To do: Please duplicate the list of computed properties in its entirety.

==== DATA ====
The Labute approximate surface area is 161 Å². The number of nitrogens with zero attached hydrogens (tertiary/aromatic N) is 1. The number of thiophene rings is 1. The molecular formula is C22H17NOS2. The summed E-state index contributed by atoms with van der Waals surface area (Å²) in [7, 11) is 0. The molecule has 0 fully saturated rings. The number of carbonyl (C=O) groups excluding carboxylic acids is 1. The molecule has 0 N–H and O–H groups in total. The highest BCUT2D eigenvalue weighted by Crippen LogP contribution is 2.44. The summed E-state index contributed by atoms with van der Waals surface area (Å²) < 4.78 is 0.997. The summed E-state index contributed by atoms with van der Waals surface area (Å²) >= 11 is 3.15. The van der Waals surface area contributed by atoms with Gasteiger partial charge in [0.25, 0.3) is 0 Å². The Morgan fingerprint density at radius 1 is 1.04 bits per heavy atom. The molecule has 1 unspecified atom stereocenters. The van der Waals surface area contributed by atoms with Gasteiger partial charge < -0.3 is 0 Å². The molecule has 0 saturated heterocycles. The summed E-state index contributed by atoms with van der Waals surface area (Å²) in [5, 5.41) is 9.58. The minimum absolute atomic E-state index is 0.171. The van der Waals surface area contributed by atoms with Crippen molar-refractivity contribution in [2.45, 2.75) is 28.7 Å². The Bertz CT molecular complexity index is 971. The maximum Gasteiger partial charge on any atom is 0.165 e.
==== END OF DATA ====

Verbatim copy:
The Labute approximate surface area is 161 Å². The number of nitrogens with zero attached hydrogens (tertiary/aromatic N) is 1. The number of thiophene rings is 1. The molecular formula is C22H17NOS2. The summed E-state index contributed by atoms with van der Waals surface area (Å²) in [7, 11) is 0. The molecule has 0 fully saturated rings. The number of carbonyl (C=O) groups excluding carboxylic acids is 1. The molecule has 0 N–H and O–H groups in total. The highest BCUT2D eigenvalue weighted by Crippen LogP contribution is 2.44. The summed E-state index contributed by atoms with van der Waals surface area (Å²) < 4.78 is 0.997. The summed E-state index contributed by atoms with van der Waals surface area (Å²) >= 11 is 3.15. The van der Waals surface area contributed by atoms with Gasteiger partial charge in [0.25, 0.3) is 0 Å². The Morgan fingerprint density at radius 1 is 1.04 bits per heavy atom. The molecule has 1 unspecified atom stereocenters. The van der Waals surface area contributed by atoms with Gasteiger partial charge < -0.3 is 0 Å². The molecule has 0 saturated heterocycles. The summed E-state index contributed by atoms with van der Waals surface area (Å²) in [5, 5.41) is 9.58. The minimum absolute atomic E-state index is 0.171. The van der Waals surface area contributed by atoms with Crippen molar-refractivity contribution in [2.45, 2.75) is 28.7 Å². The Bertz CT molecular complexity index is 971. The maximum Gasteiger partial charge on any atom is 0.165 e.